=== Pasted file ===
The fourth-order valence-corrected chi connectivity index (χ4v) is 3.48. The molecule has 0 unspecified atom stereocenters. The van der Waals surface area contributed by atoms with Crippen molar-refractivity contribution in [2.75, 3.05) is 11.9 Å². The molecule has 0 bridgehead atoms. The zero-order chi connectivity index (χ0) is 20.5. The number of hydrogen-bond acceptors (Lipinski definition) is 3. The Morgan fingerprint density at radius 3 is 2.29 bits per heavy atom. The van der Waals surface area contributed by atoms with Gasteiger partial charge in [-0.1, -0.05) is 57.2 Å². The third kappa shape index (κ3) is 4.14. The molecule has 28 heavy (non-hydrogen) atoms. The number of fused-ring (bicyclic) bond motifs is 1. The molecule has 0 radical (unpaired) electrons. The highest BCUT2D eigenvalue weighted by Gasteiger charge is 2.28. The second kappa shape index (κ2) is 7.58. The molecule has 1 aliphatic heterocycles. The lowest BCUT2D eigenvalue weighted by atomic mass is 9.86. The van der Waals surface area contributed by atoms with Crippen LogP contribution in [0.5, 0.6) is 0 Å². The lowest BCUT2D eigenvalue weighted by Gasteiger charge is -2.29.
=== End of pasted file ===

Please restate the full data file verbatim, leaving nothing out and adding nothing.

The fourth-order valence-corrected chi connectivity index (χ4v) is 3.48. The molecule has 0 unspecified atom stereocenters. The van der Waals surface area contributed by atoms with Crippen molar-refractivity contribution in [2.75, 3.05) is 11.9 Å². The molecule has 0 bridgehead atoms. The zero-order chi connectivity index (χ0) is 20.5. The number of hydrogen-bond acceptors (Lipinski definition) is 3. The Morgan fingerprint density at radius 3 is 2.29 bits per heavy atom. The van der Waals surface area contributed by atoms with Gasteiger partial charge in [-0.1, -0.05) is 57.2 Å². The third kappa shape index (κ3) is 4.14. The molecule has 28 heavy (non-hydrogen) atoms. The number of fused-ring (bicyclic) bond motifs is 1. The molecule has 0 radical (unpaired) electrons. The highest BCUT2D eigenvalue weighted by Gasteiger charge is 2.28. The second kappa shape index (κ2) is 7.58. The molecule has 1 aliphatic heterocycles. The lowest BCUT2D eigenvalue weighted by atomic mass is 9.86. The van der Waals surface area contributed by atoms with Crippen LogP contribution in [0.5, 0.6) is 0 Å². The lowest BCUT2D eigenvalue weighted by Gasteiger charge is -2.29.